I don’t really drink that much anymore… (said the guy who went and had a pilsner yesterday afternoon in Uptown after a long walk).
Seriously, though, while I was never much of a drinker compared to others (especially in highly-alcoholic Chicago, where discarded beer cans are the City Flower)… I have since become a rare drinker. I say that rather than “quit drinking” out of respect to friends who have for their reasons seriously cut all alcohol and take pride in it.
I might have a beer or two, maybe a well drink, once or twice a month at most. Yesterday was the first time I went out of my way to have a drink in months: All the other ABV beverages I’ve had were either as part of events or with family.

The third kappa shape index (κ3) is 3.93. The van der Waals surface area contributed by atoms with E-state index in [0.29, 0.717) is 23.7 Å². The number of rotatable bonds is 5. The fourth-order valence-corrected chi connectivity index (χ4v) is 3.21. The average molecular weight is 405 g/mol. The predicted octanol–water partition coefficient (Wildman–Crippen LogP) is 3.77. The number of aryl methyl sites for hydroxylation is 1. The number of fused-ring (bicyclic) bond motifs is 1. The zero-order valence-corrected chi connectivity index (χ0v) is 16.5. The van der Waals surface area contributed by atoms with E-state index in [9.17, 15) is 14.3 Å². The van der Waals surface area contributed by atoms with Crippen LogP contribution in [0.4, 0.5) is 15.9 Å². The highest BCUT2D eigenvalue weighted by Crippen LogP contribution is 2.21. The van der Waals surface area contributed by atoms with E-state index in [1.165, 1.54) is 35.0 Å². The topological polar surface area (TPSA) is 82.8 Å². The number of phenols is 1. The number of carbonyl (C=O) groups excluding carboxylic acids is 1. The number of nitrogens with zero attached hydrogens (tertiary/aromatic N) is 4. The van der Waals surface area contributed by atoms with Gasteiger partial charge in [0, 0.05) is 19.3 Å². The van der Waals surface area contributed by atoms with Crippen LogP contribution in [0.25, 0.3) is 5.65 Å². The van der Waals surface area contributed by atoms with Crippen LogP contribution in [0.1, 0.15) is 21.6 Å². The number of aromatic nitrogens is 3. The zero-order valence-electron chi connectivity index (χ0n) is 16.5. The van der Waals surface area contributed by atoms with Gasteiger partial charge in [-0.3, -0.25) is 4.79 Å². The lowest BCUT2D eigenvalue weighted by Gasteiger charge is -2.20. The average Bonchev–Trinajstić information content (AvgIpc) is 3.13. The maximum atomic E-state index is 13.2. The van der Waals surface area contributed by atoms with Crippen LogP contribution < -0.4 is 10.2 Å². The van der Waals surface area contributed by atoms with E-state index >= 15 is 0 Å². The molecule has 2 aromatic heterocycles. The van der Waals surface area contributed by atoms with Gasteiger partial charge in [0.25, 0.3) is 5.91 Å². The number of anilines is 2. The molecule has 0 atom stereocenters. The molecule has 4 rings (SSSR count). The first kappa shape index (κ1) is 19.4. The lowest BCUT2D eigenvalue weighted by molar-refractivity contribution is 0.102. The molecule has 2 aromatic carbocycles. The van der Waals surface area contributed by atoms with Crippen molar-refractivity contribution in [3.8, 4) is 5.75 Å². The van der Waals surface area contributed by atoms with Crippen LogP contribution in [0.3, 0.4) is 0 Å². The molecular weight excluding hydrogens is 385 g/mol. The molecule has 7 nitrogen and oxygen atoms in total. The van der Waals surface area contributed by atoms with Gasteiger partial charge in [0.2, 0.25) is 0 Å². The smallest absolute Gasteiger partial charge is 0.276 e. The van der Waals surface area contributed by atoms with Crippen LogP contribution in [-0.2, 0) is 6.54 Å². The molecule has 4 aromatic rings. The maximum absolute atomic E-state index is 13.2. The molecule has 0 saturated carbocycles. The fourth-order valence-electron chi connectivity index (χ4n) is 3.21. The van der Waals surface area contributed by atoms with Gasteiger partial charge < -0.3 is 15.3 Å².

I’m still open to having alcohol, but I rarely go out of my way to have any. I may have drinks more often during Loyola basketball season when I’m in reach of Ireland’s Pub 10 before and after games. But otherwise I could go weeks between a drink without thinking much of it.
This could be due to separation from people who habitually drink every weekend (and whenever possible on the weekdays). But being in Wrigleyville, there’s no shortage of opportunity. In fact, I have an unopened bottle of North Shore Aquavit that has sat in my fridge unopened for over two years. If I wanted alcohol it’s basically right there, all the time. But I hardly want it.
Sure, being a runner who trains daily might be a factor. But plenty of runners enjoy a beer on the regular, and other than monthly pint night events or races I still don’t really drink. And of course, because I’m burning thousands of extra calories a week it’s not like I couldn’t get away with a drink every few days, or even every day if I wanted.
So what steers me away from drinking? There are actually more fundamental factors, and none of them have to do with pious morality.